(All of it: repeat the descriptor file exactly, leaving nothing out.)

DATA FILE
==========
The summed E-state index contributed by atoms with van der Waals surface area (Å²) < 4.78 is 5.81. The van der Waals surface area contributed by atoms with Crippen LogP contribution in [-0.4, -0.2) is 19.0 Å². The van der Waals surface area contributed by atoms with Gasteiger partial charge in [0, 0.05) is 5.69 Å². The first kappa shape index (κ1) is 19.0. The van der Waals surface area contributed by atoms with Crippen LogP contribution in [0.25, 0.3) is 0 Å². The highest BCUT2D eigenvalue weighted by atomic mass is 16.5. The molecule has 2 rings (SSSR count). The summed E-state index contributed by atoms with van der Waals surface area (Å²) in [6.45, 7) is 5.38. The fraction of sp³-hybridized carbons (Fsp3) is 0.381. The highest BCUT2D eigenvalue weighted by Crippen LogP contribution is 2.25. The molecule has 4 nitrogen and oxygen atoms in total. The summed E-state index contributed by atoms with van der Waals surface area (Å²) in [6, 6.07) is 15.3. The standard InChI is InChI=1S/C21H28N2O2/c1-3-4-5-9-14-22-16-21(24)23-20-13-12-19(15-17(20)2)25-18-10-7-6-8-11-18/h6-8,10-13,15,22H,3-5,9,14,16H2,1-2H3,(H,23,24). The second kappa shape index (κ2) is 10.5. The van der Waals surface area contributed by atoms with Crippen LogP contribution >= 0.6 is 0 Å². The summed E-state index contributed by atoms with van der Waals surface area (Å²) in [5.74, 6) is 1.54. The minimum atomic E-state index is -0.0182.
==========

The summed E-state index contributed by atoms with van der Waals surface area (Å²) < 4.78 is 5.81. The van der Waals surface area contributed by atoms with Crippen LogP contribution in [-0.4, -0.2) is 19.0 Å². The van der Waals surface area contributed by atoms with Gasteiger partial charge in [0, 0.05) is 5.69 Å². The first kappa shape index (κ1) is 19.0. The van der Waals surface area contributed by atoms with Crippen LogP contribution in [0.25, 0.3) is 0 Å². The highest BCUT2D eigenvalue weighted by atomic mass is 16.5. The molecule has 2 rings (SSSR count). The summed E-state index contributed by atoms with van der Waals surface area (Å²) in [6.45, 7) is 5.38. The fraction of sp³-hybridized carbons (Fsp3) is 0.381. The highest BCUT2D eigenvalue weighted by Crippen LogP contribution is 2.25. The molecule has 4 nitrogen and oxygen atoms in total. The summed E-state index contributed by atoms with van der Waals surface area (Å²) in [6, 6.07) is 15.3. The standard InChI is InChI=1S/C21H28N2O2/c1-3-4-5-9-14-22-16-21(24)23-20-13-12-19(15-17(20)2)25-18-10-7-6-8-11-18/h6-8,10-13,15,22H,3-5,9,14,16H2,1-2H3,(H,23,24). The second kappa shape index (κ2) is 10.5. The van der Waals surface area contributed by atoms with Crippen LogP contribution >= 0.6 is 0 Å². The summed E-state index contributed by atoms with van der Waals surface area (Å²) in [5.74, 6) is 1.54. The minimum atomic E-state index is -0.0182.